Optimize micro-MRI for preclinical cancer imaging of solid tumors.

Measurement of tumor volume with MRI is complicated by two problems. The first is the scale. Since the mouse is 3000 times smaller than human, spatial resolution must be appropriately scaled; however if the voxels are 3000 times smaller, the signal will be concomitantly weaker. Sensitivity in preclinical imaging has been addressed through the use of higher magnetic field (7-15 T), specialized radio frequency (rf) coils, and novel imaging methods. But these modifications introduce new sources of variability for contrast compared to the clinical domain; T1 increases and T2 decreases at higher field. Susceptibility increases at higher field. Balancing these many tradeoffs for clinically analogous optimal preclinical protocols is a non-trivial effort. The second major problem is the biology.

MRI of a sarcoma tumor

What do we mean by “size” of tumor?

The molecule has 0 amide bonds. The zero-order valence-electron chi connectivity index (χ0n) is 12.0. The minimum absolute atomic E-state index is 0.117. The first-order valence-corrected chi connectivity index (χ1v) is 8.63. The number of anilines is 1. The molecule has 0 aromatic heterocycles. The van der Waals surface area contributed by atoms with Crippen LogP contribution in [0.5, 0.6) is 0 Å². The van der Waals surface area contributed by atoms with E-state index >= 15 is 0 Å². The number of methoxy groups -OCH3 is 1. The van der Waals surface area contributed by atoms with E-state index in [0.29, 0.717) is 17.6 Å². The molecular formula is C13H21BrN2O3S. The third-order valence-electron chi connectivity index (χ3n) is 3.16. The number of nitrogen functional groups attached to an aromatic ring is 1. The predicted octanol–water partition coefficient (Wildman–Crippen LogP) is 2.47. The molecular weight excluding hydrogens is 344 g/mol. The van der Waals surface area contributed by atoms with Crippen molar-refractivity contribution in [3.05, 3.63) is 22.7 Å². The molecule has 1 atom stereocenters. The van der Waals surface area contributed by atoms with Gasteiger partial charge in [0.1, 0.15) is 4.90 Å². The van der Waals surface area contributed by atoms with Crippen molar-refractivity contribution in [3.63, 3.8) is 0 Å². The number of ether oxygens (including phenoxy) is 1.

Messiou et al [56] have highlighted this problem in the specific context of imaging sarcomas during treatment. Size, determined from T1 weighted (W) image, may differ from size defined on T2 or with contrast , after radiation treatment as necrosis, fibrosis, edema, and vascular integrity change. We will adapt their clinical protocol to the following preclinical protocol: i) T1W; T2W; T1 with contrast enhancement (Magnevist); ii) T1W with fat saturation; iii) We will include diffusion weighted (DW) and apparent diffusion coefficient (ADC) images as supplemental images as in [56].  Although DW-MR images and ADC calculations are not being performed in the clinical sarcoma trial associated with this project, there is considerable interest in the use of DW-MR for drug development and clinical monitoring of cancer.  Therefore, in this project we will also collect DW-MR data to begin to standardize its use in mouse models.